What Are Behavioral Support Plans? Step 4 of 5 Steps to Meaningful Behavioral Support

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So, we have completed our functional behavior assessment of behavior and developed hypotheses of the functions of the problem behavior.  In a sense we have gotten to the root of the problem.  So, now what do we do about it?  We need to develop a behavioral support plan.
 It seems like a behavioral support plan would be a pretty straightforward thing to understand, but there is actually a good bit of confusion and disagreement about what the term means.  You notice I don’t call it a behavior management plan or a behavior intervention plan.  It serves that function, but I think that a behavioral support plan includes much more and focuses on how to support the individual while reducing challenging behavior rather than just a discipline or crisis plan or a management plan that attempts to just get rid of the behavior.  The most important thing about behavioral support is that we not only reduce the challenging behavior but that we improve the quality of life of the individual we are working with.  So I thought I would start this step by talking about what a behavior support plan is and is not to help define what we are aiming to develop in this step.  We will talk more about the qualities of a good behavioral support plan in future posts.  I’m going to start with what it is not and end with what it is to lead into those.

What a behavior support plan is NOT:

A behavior plan is not just a crisis plan.  It is not a plan that only tells us how to react or respond to the behavior.  That is part of the plan, because we all need to know how to respond to the behavior when it happens.  However, there is much more that needs to be addressed in the plan than just what to do in a crisis.

A behavior plan is not just a discipline plan.  Again, while we need to have information about how violations of code of conduct of the school will be addressed for the individual or what punishment consequences will be used, that’s not enough.  I have discussed that discipline and expecting appropriate behavior is not enough.  We need to have strategies for preventing and replacing the behaviors to address the function.

A behavior plan is not a plan that is written by one person who is the “expert” or “in charge.”  These plans rarely are effective.  Plans are best developed by teams of people who work together to find strategies that match the function and information from the FBA.

So, What IS a Behavior Support Plan?

Prevention: A behavior support plan is a document that tells us how to prevent the challenging behavior–what antecedents we can change or remove to keep from triggering the behavior.  It uses the FBA information to help us figure out which antecedents we need to address.  For instance, if letting the student know ahead of time that a transition is upcoming, that would be included in the plan.

Replacement: A behavior support plan includes information about what skills are being taught to replace the challenging behavior.  These are the behaviors that are appropriate but serve the same function as the challenging behavior.  For instance, learning to call someone’s name for attention.  It should include information about how to teach the skill so the staff knows what to do and what will be implemented.  While this information may also take the form of goals in the IEP, it is important that it still be in the plan so that everyone is reminded of the need to facilitate and teach the skills.  The great thing about a positive behavioral support approach is that we can teach the behaviors we want to see when the challenging behavior isn’t happening.  And everyone is more amenable to instruction when they aren’t in the middle of a crisis.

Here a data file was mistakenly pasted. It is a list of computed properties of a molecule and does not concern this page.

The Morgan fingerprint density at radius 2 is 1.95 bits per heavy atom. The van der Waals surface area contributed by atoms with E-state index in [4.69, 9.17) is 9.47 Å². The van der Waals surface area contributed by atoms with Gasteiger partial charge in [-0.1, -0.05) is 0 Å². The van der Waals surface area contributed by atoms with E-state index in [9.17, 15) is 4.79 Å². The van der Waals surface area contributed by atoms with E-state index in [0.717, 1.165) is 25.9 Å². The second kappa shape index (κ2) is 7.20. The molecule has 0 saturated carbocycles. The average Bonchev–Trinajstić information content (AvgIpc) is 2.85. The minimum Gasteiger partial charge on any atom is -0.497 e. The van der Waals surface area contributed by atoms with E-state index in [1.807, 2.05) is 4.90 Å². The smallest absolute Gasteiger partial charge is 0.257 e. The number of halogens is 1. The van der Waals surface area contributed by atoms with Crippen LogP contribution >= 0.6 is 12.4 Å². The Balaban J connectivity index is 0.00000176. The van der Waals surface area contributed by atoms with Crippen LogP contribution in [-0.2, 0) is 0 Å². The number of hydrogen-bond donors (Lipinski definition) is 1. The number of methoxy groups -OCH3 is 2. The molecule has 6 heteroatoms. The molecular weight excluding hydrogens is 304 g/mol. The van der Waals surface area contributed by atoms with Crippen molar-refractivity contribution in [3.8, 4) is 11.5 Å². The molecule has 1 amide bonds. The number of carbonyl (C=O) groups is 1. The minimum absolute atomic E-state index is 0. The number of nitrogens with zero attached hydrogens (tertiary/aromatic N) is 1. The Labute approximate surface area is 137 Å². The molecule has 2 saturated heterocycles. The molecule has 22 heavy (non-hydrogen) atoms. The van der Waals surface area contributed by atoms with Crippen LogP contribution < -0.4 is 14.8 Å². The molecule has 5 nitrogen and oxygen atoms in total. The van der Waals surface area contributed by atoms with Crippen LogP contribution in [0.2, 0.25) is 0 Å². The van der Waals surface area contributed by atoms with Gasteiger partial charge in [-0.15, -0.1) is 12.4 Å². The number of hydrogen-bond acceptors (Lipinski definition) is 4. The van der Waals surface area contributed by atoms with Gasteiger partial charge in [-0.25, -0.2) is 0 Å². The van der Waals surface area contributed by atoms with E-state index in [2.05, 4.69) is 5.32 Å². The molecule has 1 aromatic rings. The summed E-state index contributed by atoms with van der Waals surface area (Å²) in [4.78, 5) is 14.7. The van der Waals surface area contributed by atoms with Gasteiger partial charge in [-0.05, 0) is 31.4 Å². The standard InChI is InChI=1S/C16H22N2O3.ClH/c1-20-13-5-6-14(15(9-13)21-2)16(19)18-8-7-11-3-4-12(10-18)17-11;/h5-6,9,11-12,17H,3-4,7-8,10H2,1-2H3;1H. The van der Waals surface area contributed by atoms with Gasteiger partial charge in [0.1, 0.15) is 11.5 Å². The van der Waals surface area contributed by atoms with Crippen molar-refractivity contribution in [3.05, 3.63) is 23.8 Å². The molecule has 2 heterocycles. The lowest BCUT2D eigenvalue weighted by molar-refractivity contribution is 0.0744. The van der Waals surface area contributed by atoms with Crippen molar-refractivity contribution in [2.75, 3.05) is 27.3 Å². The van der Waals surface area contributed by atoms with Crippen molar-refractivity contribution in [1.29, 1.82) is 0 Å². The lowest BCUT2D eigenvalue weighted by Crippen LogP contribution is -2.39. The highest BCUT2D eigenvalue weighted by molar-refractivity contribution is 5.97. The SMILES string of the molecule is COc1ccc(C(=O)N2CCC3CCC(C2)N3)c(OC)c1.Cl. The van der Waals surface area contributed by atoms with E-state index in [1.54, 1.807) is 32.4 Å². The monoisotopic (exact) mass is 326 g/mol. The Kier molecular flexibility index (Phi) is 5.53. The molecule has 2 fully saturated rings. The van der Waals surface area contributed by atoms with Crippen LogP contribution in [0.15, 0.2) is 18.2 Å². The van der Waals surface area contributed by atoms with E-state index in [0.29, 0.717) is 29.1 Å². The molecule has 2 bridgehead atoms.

Teaching: The plan also should include information about other skills we want to teach the student that will be helpful in improving quality of life but may not serve the same function.  For instance, we might use a token system to reinforce a student to being in his seat when we check every 5 minutes.  This doesn’t address the function of why he gets out of his seat, but it does increase the balance of reinforcement to make a behavior that is incompatible (can’t be in and out of seat at the same time) more likely to occur.

Response:  The plan should also include information about what the response to the challenging behavior should be.  Everyone needs to have a consistent response to the behavior when it can’t be prevented.  While we are teaching replacement skills, there is a learning curve and the behavior is bound to happen sometimes despite our best efforts.  We want to make sure that we are not reinforcing the problem behavior with our reaction and we want to make sure that everyone is safe.  I’ll talk more about the need for the crisis portion of the plan later, but in short it is better to discuss as a team how we are going to address a behavior that could harm someone when there isn’t an impending crisis than when there is.  Trust me on this one.

Team-Developed:  And finally the plan should be developed by a team, not by an expert.  There is research that supports this.  Brenazzi and Horner found that plans that were developed by a team that included a person who had expertise in behavior analysis were more likely to be technically proficient (i.e., effective) and implemented than plans that were developed by teams without expertise in ABA and than plans developed by experts alone.  Teams are good and assure that the strategies can be implemented as well as that they are based on the information from the FBA.

So, that is where I will pick up with the next post is to talk more about these areas of the plan and a format for putting it together.  In the meantime, what do you think is important to include in a behavior support plan?

Until next time,

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